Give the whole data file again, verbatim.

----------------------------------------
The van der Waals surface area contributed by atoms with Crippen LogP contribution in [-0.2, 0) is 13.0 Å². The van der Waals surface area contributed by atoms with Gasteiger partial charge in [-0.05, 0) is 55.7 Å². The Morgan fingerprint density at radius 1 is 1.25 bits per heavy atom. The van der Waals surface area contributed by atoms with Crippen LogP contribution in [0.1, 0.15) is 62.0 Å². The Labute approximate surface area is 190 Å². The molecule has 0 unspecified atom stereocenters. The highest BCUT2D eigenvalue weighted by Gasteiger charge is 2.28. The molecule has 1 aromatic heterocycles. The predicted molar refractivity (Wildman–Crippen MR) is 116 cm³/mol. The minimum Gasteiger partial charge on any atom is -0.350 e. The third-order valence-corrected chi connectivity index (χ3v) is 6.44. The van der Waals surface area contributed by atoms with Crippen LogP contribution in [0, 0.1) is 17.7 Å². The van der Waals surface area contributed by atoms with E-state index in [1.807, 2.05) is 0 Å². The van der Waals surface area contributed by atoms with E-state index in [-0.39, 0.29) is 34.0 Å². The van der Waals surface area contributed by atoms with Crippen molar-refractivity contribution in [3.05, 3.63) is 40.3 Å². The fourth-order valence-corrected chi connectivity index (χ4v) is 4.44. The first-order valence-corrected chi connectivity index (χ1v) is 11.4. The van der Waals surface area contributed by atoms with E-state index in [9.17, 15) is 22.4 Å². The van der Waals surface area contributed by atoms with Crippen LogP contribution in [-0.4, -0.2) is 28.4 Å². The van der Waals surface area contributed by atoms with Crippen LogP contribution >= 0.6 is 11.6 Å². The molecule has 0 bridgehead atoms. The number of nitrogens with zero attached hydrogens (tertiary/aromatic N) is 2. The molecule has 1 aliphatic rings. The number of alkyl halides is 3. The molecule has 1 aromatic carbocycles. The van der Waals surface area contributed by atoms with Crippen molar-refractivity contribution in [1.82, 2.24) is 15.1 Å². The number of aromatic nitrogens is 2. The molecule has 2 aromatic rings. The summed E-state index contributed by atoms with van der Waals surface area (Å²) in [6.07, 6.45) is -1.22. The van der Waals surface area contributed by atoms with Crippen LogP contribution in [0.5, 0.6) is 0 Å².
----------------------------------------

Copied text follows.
The van der Waals surface area contributed by atoms with Crippen LogP contribution in [-0.2, 0) is 13.0 Å². The van der Waals surface area contributed by atoms with Gasteiger partial charge in [-0.05, 0) is 55.7 Å². The Morgan fingerprint density at radius 1 is 1.25 bits per heavy atom. The van der Waals surface area contributed by atoms with Crippen LogP contribution in [0.1, 0.15) is 62.0 Å². The Labute approximate surface area is 190 Å². The molecule has 0 unspecified atom stereocenters. The highest BCUT2D eigenvalue weighted by Gasteiger charge is 2.28. The molecule has 1 aromatic heterocycles. The predicted molar refractivity (Wildman–Crippen MR) is 116 cm³/mol. The minimum Gasteiger partial charge on any atom is -0.350 e. The third-order valence-corrected chi connectivity index (χ3v) is 6.44. The van der Waals surface area contributed by atoms with Crippen LogP contribution in [0, 0.1) is 17.7 Å². The van der Waals surface area contributed by atoms with E-state index in [1.807, 2.05) is 0 Å². The van der Waals surface area contributed by atoms with E-state index in [-0.39, 0.29) is 34.0 Å². The van der Waals surface area contributed by atoms with Crippen molar-refractivity contribution in [3.05, 3.63) is 40.3 Å². The fourth-order valence-corrected chi connectivity index (χ4v) is 4.44. The first-order valence-corrected chi connectivity index (χ1v) is 11.4. The van der Waals surface area contributed by atoms with E-state index in [9.17, 15) is 22.4 Å². The van der Waals surface area contributed by atoms with Crippen LogP contribution in [-0.4, -0.2) is 28.4 Å². The van der Waals surface area contributed by atoms with Crippen LogP contribution >= 0.6 is 11.6 Å². The molecule has 0 bridgehead atoms. The number of nitrogens with zero attached hydrogens (tertiary/aromatic N) is 2. The molecule has 1 aliphatic rings. The number of alkyl halides is 3. The molecule has 1 aromatic carbocycles. The van der Waals surface area contributed by atoms with Crippen molar-refractivity contribution in [1.82, 2.24) is 15.1 Å². The number of aromatic nitrogens is 2. The molecule has 2 aromatic rings. The summed E-state index contributed by atoms with van der Waals surface area (Å²) in [6.07, 6.45) is -1.22. The van der Waals surface area contributed by atoms with Crippen LogP contribution in [0.5, 0.6) is 0 Å².